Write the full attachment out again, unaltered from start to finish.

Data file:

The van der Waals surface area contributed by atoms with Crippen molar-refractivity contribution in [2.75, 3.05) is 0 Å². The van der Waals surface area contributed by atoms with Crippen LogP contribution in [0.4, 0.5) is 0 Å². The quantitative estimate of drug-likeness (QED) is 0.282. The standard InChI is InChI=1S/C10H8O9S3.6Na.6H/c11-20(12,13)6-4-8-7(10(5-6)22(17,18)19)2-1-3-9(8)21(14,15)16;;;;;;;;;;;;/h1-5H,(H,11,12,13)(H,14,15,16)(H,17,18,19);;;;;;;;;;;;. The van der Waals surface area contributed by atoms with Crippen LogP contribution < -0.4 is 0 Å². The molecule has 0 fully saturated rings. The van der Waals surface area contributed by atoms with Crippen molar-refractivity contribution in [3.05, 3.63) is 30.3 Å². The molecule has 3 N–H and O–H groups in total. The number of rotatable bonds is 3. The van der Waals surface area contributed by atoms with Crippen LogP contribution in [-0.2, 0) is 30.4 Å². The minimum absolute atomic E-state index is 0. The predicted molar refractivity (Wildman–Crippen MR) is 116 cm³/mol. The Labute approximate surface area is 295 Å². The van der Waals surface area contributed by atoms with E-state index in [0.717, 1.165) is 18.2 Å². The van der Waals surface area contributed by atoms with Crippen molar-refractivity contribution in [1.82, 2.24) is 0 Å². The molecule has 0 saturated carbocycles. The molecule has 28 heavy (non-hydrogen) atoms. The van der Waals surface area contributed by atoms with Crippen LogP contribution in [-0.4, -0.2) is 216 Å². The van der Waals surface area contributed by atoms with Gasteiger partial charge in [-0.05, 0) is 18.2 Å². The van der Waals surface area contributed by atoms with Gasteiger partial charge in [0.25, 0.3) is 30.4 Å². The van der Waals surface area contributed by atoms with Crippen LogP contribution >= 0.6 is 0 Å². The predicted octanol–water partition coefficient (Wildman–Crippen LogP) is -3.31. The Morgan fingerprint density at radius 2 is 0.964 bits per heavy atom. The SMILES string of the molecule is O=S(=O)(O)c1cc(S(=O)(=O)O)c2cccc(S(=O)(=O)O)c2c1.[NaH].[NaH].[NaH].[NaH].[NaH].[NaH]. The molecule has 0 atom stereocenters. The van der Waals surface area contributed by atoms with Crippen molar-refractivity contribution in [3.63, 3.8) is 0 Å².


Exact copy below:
The van der Waals surface area contributed by atoms with Crippen molar-refractivity contribution in [2.75, 3.05) is 0 Å². The van der Waals surface area contributed by atoms with Crippen LogP contribution in [0.4, 0.5) is 0 Å². The quantitative estimate of drug-likeness (QED) is 0.282. The standard InChI is InChI=1S/C10H8O9S3.6Na.6H/c11-20(12,13)6-4-8-7(10(5-6)22(17,18)19)2-1-3-9(8)21(14,15)16;;;;;;;;;;;;/h1-5H,(H,11,12,13)(H,14,15,16)(H,17,18,19);;;;;;;;;;;;. The van der Waals surface area contributed by atoms with Crippen LogP contribution < -0.4 is 0 Å². The molecule has 0 fully saturated rings. The van der Waals surface area contributed by atoms with Crippen molar-refractivity contribution in [3.05, 3.63) is 30.3 Å². The molecule has 3 N–H and O–H groups in total. The number of rotatable bonds is 3. The van der Waals surface area contributed by atoms with Crippen LogP contribution in [-0.2, 0) is 30.4 Å². The minimum absolute atomic E-state index is 0. The predicted molar refractivity (Wildman–Crippen MR) is 116 cm³/mol. The Labute approximate surface area is 295 Å². The van der Waals surface area contributed by atoms with E-state index in [0.717, 1.165) is 18.2 Å². The van der Waals surface area contributed by atoms with Crippen molar-refractivity contribution in [1.82, 2.24) is 0 Å². The molecule has 0 saturated carbocycles. The molecule has 28 heavy (non-hydrogen) atoms. The van der Waals surface area contributed by atoms with Crippen LogP contribution in [-0.4, -0.2) is 216 Å². The van der Waals surface area contributed by atoms with Gasteiger partial charge in [-0.05, 0) is 18.2 Å². The van der Waals surface area contributed by atoms with Gasteiger partial charge in [0.25, 0.3) is 30.4 Å². The van der Waals surface area contributed by atoms with Crippen LogP contribution >= 0.6 is 0 Å². The predicted octanol–water partition coefficient (Wildman–Crippen LogP) is -3.31. The Morgan fingerprint density at radius 2 is 0.964 bits per heavy atom. The SMILES string of the molecule is O=S(=O)(O)c1cc(S(=O)(=O)O)c2cccc(S(=O)(=O)O)c2c1.[NaH].[NaH].[NaH].[NaH].[NaH].[NaH]. The molecule has 0 atom stereocenters. The van der Waals surface area contributed by atoms with Crippen molar-refractivity contribution in [3.63, 3.8) is 0 Å².